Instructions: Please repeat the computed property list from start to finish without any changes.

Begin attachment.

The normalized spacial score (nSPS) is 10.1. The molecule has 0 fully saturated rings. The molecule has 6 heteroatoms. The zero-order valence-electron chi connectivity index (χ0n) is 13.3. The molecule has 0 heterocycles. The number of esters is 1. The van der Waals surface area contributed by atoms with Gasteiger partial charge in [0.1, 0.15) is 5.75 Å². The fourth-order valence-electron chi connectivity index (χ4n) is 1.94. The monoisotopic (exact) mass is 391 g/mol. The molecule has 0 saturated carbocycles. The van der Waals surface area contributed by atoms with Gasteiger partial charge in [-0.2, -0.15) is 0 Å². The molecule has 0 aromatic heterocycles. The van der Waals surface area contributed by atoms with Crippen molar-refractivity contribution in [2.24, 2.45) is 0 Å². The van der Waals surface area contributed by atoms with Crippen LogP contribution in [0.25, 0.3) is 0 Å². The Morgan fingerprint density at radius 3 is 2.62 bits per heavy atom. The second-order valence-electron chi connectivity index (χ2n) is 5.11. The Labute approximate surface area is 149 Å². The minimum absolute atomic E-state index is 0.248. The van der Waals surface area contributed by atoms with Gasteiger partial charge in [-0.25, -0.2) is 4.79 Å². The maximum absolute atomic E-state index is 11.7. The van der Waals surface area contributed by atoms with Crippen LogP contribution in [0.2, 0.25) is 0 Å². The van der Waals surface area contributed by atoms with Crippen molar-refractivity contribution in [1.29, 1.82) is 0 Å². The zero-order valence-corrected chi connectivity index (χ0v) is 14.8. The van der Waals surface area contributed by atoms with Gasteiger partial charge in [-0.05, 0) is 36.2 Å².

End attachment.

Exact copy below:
The normalized spacial score (nSPS) is 10.1. The molecule has 0 fully saturated rings. The molecule has 6 heteroatoms. The zero-order valence-electron chi connectivity index (χ0n) is 13.3. The molecule has 0 heterocycles. The number of esters is 1. The van der Waals surface area contributed by atoms with Gasteiger partial charge in [0.1, 0.15) is 5.75 Å². The fourth-order valence-electron chi connectivity index (χ4n) is 1.94. The monoisotopic (exact) mass is 391 g/mol. The molecule has 0 saturated carbocycles. The van der Waals surface area contributed by atoms with Gasteiger partial charge in [-0.2, -0.15) is 0 Å². The molecule has 0 aromatic heterocycles. The van der Waals surface area contributed by atoms with Crippen molar-refractivity contribution in [2.24, 2.45) is 0 Å². The van der Waals surface area contributed by atoms with Crippen LogP contribution in [0.25, 0.3) is 0 Å². The Morgan fingerprint density at radius 3 is 2.62 bits per heavy atom. The second-order valence-electron chi connectivity index (χ2n) is 5.11. The Labute approximate surface area is 149 Å². The minimum absolute atomic E-state index is 0.248. The van der Waals surface area contributed by atoms with Gasteiger partial charge in [-0.25, -0.2) is 4.79 Å². The maximum absolute atomic E-state index is 11.7. The van der Waals surface area contributed by atoms with Crippen LogP contribution in [0.2, 0.25) is 0 Å². The van der Waals surface area contributed by atoms with Crippen molar-refractivity contribution in [1.29, 1.82) is 0 Å². The zero-order valence-corrected chi connectivity index (χ0v) is 14.8. The van der Waals surface area contributed by atoms with Gasteiger partial charge in [-0.05, 0) is 36.2 Å².